After the last election, many people felt inspired to mend the country's deep divisions. So when a group of liberal activists in Leverett, Massachusetts, learned that a more conservative community in Letcher County, Kentucky, was open to a cultural exchange, they started to organize.
Several months later, 11 residents of eastern Kentucky piled into a rented van and drove 15 hours north to stay with host families for a three-day event, billed as "Hands Across the Hills."
At the midpoint of the weekend, about 300 people crammed into the Leverett elementary school auditorium for a public forum. The opening singalong featured lyrics written expressly for the exchange:
"Before we met you, we pictured your faces, we studied your names, planned where you'd stay.... and we're taking a chance, to join and sit down together...."
Once underway, Leverett organizer Paula Green admitted some awkward truths at the heart of this project.
"We're known in the media as left-wing, East Coast, intellectual elites, so we're trying to change that a little bit," she said.
While Leverett and Letcher County are both rural, Leverett went overwhelmingly to Clinton. Letcher County was a Trump stronghold.
Green introduced the Kentucky group -- a mixture of liberals and conservatives -- and as Gwen Johnson, the daughter of a union organizer, explained: "We're all from coal country, that's one thing for sure. But we all have different backgrounds. Some are educators, some are a lot of other things -- positive things!"
The southerners were far outnumbered by the Leverett crowd, which -- judging from the sea of gray hair -- were mostly Baby Boomers.
But next door in the cafeteria, a group of high schoolers from Kentucky and western Mass. had skipped out on the formal program to talk about their lives.
The Kentucky teens were fascinated by the northern enthusiasm for ultimate Frisbee, which, in Letcher County, is "mostly hitting each other in the face with a Frisbee," according to Allysa Helton, 17.
The Massachusetts teenagers were curious about the southern tradition of pageants.
Helton was wearing her sash for winning first place in the World Miss Teen Kentucky Tourism pageant.
"I have my crown with me. Do you guys want to see it?" Helton said, to much approval from the locals.
And while they knew politics had been the trigger for this event, that wasn't their focus.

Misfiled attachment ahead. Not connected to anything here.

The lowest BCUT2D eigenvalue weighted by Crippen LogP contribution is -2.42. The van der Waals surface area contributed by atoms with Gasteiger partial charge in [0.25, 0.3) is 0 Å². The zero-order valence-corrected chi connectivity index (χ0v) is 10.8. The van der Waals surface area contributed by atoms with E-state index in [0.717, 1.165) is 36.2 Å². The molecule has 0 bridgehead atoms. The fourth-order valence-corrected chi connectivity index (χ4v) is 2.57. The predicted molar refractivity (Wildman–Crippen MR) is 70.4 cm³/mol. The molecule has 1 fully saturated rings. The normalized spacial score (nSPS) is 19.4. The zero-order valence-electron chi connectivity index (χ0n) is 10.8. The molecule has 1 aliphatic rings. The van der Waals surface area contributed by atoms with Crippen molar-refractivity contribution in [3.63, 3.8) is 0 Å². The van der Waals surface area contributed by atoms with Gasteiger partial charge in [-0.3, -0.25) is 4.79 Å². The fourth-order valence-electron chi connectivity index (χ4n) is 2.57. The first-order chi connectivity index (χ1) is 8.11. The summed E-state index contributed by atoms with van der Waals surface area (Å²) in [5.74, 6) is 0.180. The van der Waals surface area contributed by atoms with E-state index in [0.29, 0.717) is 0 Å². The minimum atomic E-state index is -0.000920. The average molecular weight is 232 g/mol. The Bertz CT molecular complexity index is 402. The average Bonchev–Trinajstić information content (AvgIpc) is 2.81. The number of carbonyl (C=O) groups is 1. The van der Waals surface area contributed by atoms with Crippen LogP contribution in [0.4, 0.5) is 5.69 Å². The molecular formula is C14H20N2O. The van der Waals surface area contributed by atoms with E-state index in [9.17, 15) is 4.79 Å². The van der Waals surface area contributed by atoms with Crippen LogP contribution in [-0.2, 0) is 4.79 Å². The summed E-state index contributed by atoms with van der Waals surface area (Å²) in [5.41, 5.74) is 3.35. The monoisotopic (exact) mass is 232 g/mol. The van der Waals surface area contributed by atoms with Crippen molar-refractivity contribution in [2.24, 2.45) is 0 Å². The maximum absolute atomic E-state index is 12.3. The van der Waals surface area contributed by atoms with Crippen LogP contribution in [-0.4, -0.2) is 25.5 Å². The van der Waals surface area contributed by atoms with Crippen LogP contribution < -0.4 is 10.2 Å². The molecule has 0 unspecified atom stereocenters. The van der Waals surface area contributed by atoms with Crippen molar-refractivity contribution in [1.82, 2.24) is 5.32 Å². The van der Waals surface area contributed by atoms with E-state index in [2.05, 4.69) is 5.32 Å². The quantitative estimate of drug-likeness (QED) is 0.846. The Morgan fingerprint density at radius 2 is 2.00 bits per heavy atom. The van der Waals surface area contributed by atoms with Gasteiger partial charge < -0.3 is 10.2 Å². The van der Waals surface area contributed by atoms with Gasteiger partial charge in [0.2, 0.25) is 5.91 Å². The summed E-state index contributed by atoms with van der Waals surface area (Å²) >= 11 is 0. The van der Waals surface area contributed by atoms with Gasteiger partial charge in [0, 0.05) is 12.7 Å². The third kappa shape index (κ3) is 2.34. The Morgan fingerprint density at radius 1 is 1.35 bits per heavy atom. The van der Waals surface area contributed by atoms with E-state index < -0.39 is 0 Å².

"I'm probably the most politically active person in our high school," said Abigail Morris, of Amherst. "Like days after the election, I organized like a 400-person walk out solidarity march, but at the same time, when we met up this morning, we weren't immediately like, 'What are your political views? Tell me about climate change and abortion.' We were talking, like, people things, and teenager things, and we were joking around and being human."
That said, they had been absorbing some lessons about each other.
Alex Sciaruto, a young Massachusetts environmentalist, was starting to understand why coal country has different priorities.
"They don't like they're blowing up mountaintops there, but at the same time, in order for them to survive and put food on the table, they have to blow up those mountaintops," Sciaruto said.
"We're trying to spread the message that, you know, we're people too," Helton added. "And we have reasons as to why we casted that vote. It's basically because of our economy."
Among the adults, the most sensitive conversations happened privately, in meetings closed to reporters.
"There's been tension, and there are underlying questions," said Valerie Horn, who works for the Letcher County Farmers Market. "The [Leverett] group has been very gentle, and very careful, to allow a degree and level of trust to be built."
In the process, some of Horn's views about Massachusetts changed after she met Leverett residents born to Holocaust survivors and refugees.
"Their parents, having [fled] countries, left everything to begin with nothing," she said. "I admit that was a bit of an eye opener for me. I sort of felt like people here had no problems."
Stacey Lennard, one of the Leverett hosts, said she first joined the exchange to understand why someone would vote for Trump. But now she just wants to get to know them, and maybe eventually join forces on issues like education or clean water.
"I mean, deep down, I hope they vote differently," Lennard said. "But I can't pretend to say I'm going to have an effect on that or even want to try. That's a hard question for me to even grapple with."
Part two of this rural exchange happens in April, when about a dozen Leverett residents pile into their own rented van and drive 15 hours south to Kentucky.